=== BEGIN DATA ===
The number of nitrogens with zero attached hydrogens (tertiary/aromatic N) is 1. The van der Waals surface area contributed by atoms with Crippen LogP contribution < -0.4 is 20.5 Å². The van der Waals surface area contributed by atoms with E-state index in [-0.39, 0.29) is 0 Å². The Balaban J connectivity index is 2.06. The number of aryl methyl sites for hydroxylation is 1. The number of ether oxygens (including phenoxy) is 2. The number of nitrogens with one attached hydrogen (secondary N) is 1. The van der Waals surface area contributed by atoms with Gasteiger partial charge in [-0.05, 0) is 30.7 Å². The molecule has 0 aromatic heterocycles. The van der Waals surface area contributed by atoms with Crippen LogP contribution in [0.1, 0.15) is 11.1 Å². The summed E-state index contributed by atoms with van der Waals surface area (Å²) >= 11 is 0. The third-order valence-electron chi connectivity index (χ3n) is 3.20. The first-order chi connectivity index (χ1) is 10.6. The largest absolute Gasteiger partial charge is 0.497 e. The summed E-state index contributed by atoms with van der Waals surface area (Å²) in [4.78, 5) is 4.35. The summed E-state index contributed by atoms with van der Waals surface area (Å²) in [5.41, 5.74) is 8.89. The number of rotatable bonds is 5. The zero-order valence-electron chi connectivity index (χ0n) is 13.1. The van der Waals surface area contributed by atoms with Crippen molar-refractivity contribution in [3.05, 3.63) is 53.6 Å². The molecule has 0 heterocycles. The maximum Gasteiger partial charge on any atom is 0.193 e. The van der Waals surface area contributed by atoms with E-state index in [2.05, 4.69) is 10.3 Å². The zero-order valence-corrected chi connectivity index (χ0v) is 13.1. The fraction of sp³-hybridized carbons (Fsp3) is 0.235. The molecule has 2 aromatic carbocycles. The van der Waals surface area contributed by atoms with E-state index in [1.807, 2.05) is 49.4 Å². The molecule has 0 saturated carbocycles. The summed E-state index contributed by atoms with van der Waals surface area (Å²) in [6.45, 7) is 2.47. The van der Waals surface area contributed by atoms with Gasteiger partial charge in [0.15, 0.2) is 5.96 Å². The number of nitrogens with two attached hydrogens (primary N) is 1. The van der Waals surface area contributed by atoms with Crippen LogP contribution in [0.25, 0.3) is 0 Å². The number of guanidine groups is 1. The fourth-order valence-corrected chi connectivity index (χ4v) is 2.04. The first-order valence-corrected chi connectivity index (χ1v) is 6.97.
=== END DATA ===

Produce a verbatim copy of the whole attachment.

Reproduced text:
The number of nitrogens with zero attached hydrogens (tertiary/aromatic N) is 1. The van der Waals surface area contributed by atoms with Crippen LogP contribution < -0.4 is 20.5 Å². The van der Waals surface area contributed by atoms with E-state index in [-0.39, 0.29) is 0 Å². The Balaban J connectivity index is 2.06. The number of aryl methyl sites for hydroxylation is 1. The number of ether oxygens (including phenoxy) is 2. The number of nitrogens with one attached hydrogen (secondary N) is 1. The van der Waals surface area contributed by atoms with Gasteiger partial charge in [-0.05, 0) is 30.7 Å². The molecule has 0 aromatic heterocycles. The van der Waals surface area contributed by atoms with Crippen LogP contribution in [0.1, 0.15) is 11.1 Å². The summed E-state index contributed by atoms with van der Waals surface area (Å²) >= 11 is 0. The third-order valence-electron chi connectivity index (χ3n) is 3.20. The first-order chi connectivity index (χ1) is 10.6. The largest absolute Gasteiger partial charge is 0.497 e. The summed E-state index contributed by atoms with van der Waals surface area (Å²) in [4.78, 5) is 4.35. The summed E-state index contributed by atoms with van der Waals surface area (Å²) in [5.41, 5.74) is 8.89. The number of rotatable bonds is 5. The zero-order valence-electron chi connectivity index (χ0n) is 13.1. The van der Waals surface area contributed by atoms with Crippen molar-refractivity contribution in [3.05, 3.63) is 53.6 Å². The molecule has 0 heterocycles. The maximum Gasteiger partial charge on any atom is 0.193 e. The van der Waals surface area contributed by atoms with E-state index in [2.05, 4.69) is 10.3 Å². The zero-order valence-corrected chi connectivity index (χ0v) is 13.1. The fraction of sp³-hybridized carbons (Fsp3) is 0.235. The molecule has 2 aromatic carbocycles. The van der Waals surface area contributed by atoms with E-state index in [1.807, 2.05) is 49.4 Å². The molecule has 0 saturated carbocycles. The summed E-state index contributed by atoms with van der Waals surface area (Å²) in [6.45, 7) is 2.47. The van der Waals surface area contributed by atoms with Gasteiger partial charge in [0.15, 0.2) is 5.96 Å². The number of nitrogens with two attached hydrogens (primary N) is 1. The van der Waals surface area contributed by atoms with Crippen LogP contribution in [0.25, 0.3) is 0 Å². The number of guanidine groups is 1. The fourth-order valence-corrected chi connectivity index (χ4v) is 2.04. The first-order valence-corrected chi connectivity index (χ1v) is 6.97.